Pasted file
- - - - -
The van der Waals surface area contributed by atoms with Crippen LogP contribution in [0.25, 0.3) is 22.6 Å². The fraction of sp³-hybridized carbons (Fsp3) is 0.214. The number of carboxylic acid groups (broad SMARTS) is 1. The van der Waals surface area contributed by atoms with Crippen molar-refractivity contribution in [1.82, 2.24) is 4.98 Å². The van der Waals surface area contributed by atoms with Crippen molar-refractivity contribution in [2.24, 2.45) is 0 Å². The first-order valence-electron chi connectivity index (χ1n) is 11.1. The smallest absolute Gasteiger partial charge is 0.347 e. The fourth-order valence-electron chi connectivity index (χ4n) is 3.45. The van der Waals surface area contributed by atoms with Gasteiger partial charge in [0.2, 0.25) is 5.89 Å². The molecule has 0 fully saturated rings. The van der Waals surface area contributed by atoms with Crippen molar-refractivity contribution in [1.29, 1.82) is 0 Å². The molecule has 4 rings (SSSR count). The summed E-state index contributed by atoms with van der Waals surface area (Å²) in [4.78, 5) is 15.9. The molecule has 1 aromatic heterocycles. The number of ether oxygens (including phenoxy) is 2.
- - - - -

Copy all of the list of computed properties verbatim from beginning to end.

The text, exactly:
The van der Waals surface area contributed by atoms with Crippen LogP contribution in [0.25, 0.3) is 22.6 Å². The fraction of sp³-hybridized carbons (Fsp3) is 0.214. The number of carboxylic acid groups (broad SMARTS) is 1. The van der Waals surface area contributed by atoms with Crippen molar-refractivity contribution in [1.82, 2.24) is 4.98 Å². The van der Waals surface area contributed by atoms with Crippen molar-refractivity contribution in [2.24, 2.45) is 0 Å². The first-order valence-electron chi connectivity index (χ1n) is 11.1. The smallest absolute Gasteiger partial charge is 0.347 e. The fourth-order valence-electron chi connectivity index (χ4n) is 3.45. The van der Waals surface area contributed by atoms with Gasteiger partial charge in [0.2, 0.25) is 5.89 Å². The molecule has 0 fully saturated rings. The van der Waals surface area contributed by atoms with Crippen molar-refractivity contribution in [1.29, 1.82) is 0 Å². The molecule has 4 rings (SSSR count). The summed E-state index contributed by atoms with van der Waals surface area (Å²) in [4.78, 5) is 15.9. The molecule has 1 aromatic heterocycles. The number of ether oxygens (including phenoxy) is 2.